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Reopening economies should be a ‘delicate dance,’ say health experts

Although the pace of infection has slowed in some U.S. coronavirus hot spots, the overall numbers keep rising. Nearly a third of the world’s three million confirmed cases are in the U.S., which has also recorded 55,000 deaths. But despite the disease’s continued spread, state and local officials are facing persistent pressure to get their communities back to business. Stephanie Sy reports.

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  • Judy Woodruff:

    The numbers keep building in the COVID-19 pandemic, even as the pace slows in some hot spots.

    The United States now has nearly a third of the world's three million infections and 55,000 deaths.

    The White House this evening is also rolling out a plan to expand testing to pinpoint those who test positive and track their contacts.

    At the same time, tensions are growing over getting back to business.

    Stephanie Sy begins our coverage tonight.

  • Stephanie Sy:

    It's the start of a new work week, and most Americans are still at home.

    But, in some states, more doors are opening for business. Georgia was one of the first states to begin relaxing restrictions last week. That continued today, with restaurants and movie theaters resuming normal operations. The grand reopening at this Georgia gym over the weekend was quiet, with only a few venturing in for a work out.

    But manager Mike Martino says his employees needed this.

  • Mike Martino:

    They have bills to pay. They have mortgages. They have car payments. So, we really wanted to start to get in, so we could start getting some funds back into their pockets, so they can actually get back to some type of normalcy.

  • Stephanie Sy:

    Elsewhere, Texas Governor Greg Abbott announced his state will begin letting some businesses reopen on Friday.

    Meanwhile, public health experts in Washington warn that it's too soon to go back to business as usual. White House Coronavirus Task Force coordinator Deborah Birx said Sunday that social distancing measures should last for months.

  • Deborah Birx:

    Social distancing will be with us through the summer to really ensure that we protect one another as we move through these phases.

  • Stephanie Sy:

    At the U.S. epicenter in New York, officials are cautious about restarting the economic engines. And they canceled the state's June presidential primary today. New York City Mayor Bill de Blasio:

  • Mayor Bill de Blasio:

    There's a little bit of a tale of two cities going on here in this country, the places that seem to be putting economics ahead of human lives, and then those of us who are trying to focus on the health and safety of people first, and then build out our economic restart from there.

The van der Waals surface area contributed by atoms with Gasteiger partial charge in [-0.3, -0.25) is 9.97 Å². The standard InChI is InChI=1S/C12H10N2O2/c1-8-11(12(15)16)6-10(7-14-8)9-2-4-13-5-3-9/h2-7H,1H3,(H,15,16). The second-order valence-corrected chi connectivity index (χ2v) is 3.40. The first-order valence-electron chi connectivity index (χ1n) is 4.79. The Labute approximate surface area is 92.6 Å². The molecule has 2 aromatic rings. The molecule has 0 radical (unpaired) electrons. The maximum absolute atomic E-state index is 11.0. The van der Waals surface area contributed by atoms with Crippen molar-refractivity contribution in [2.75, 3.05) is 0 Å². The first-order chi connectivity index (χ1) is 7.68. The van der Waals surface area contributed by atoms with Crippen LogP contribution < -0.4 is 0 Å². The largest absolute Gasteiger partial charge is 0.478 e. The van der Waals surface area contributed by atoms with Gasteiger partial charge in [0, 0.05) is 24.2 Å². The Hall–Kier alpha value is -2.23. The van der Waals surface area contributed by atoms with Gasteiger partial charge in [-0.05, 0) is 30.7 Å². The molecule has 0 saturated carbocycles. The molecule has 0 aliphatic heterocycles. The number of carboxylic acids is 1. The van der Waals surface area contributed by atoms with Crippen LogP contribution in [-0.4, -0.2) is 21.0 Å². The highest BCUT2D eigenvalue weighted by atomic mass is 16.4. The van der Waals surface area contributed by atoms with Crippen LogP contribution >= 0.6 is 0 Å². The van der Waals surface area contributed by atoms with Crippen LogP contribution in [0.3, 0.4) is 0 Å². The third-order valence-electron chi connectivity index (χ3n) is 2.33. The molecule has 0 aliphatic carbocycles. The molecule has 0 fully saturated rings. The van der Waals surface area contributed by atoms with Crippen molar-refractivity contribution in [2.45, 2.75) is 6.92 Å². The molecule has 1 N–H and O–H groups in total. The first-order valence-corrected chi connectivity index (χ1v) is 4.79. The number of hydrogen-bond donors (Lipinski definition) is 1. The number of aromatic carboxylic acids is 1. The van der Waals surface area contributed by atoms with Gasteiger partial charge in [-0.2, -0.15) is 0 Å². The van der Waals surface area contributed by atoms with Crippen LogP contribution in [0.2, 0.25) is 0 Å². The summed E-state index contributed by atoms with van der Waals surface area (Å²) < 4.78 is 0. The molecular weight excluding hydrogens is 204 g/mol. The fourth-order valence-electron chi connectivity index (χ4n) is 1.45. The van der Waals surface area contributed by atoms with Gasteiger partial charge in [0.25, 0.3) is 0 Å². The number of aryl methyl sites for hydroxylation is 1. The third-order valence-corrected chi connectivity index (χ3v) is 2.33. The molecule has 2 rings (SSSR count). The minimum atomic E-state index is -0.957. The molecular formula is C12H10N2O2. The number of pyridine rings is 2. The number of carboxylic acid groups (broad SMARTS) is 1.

• Stephanie Sy:

    But for countless small businesses in the U.S., it's about survival.

    House Speaker Nancy Pelosi and Senate Minority Leader Chuck Schumer are pressing the Trump administration to set aside at least $10 billion in small business rescue money for minority banks and the like.

    They say aid is not reaching low-income communities. And even big business is sounding the alarm, like factory farming giant Tyson Foods. The company, which has been criticized for its treatment of workers through the pandemic, took out full-page ads in major newspapers on Sunday, warning that — quote — "The food supply chain is breaking" and calling for more federal support.

    Across the Atlantic, British Prime Minister Boris Johnson returned to work on Downing Street, after needing hospitalization for COVID-19 symptoms earlier this month.

  • Prime Minister Boris Johnson:

    We are now beginning to turn the tide. If this virus were a physical assailant, an unexpected and invisible mugger, which I can tell you, from personal experience, it is, then this is the moment when we have begun together to wrestle it to the floor.

  • Stephanie Sy:

    Europe's worst-hit country, Italy, is also trying to pick itself up. With the number of new cases dropping there, the prime minister, Giuseppe Conte, announced plans for easing lockdowns.

  • Prime Minister Giuseppe Conte (through translator):

    On May 18, we plan to reopen the retail sector. The sector serving manufacturing and construction activities will open on May 4. Also, on May 18, museums, exhibitions and libraries, as well as training for team sports, will open.

    June 1 is the date when we would like to open bars, restaurants, hairdressers, all activities related to self-care.

  • Stephanie Sy:

    The World Health Organization today said that prudent approach will help to save lives.

  • Michael Ryan:

    What we want to see is countries taking a step-by-step, data-driven approach that allows a country to move steadily towards a new normal, towards a new way of living that allows lives and livelihoods to return, but, at the same time, not doing it so quickly that there's a rebound in cases.

  • Stephanie Sy:

    The world's push to reopen, experts suggest, shouldn't be a race, but a delicate dance.

    For the "PBS NewsHour," I'm Stephanie Sy.

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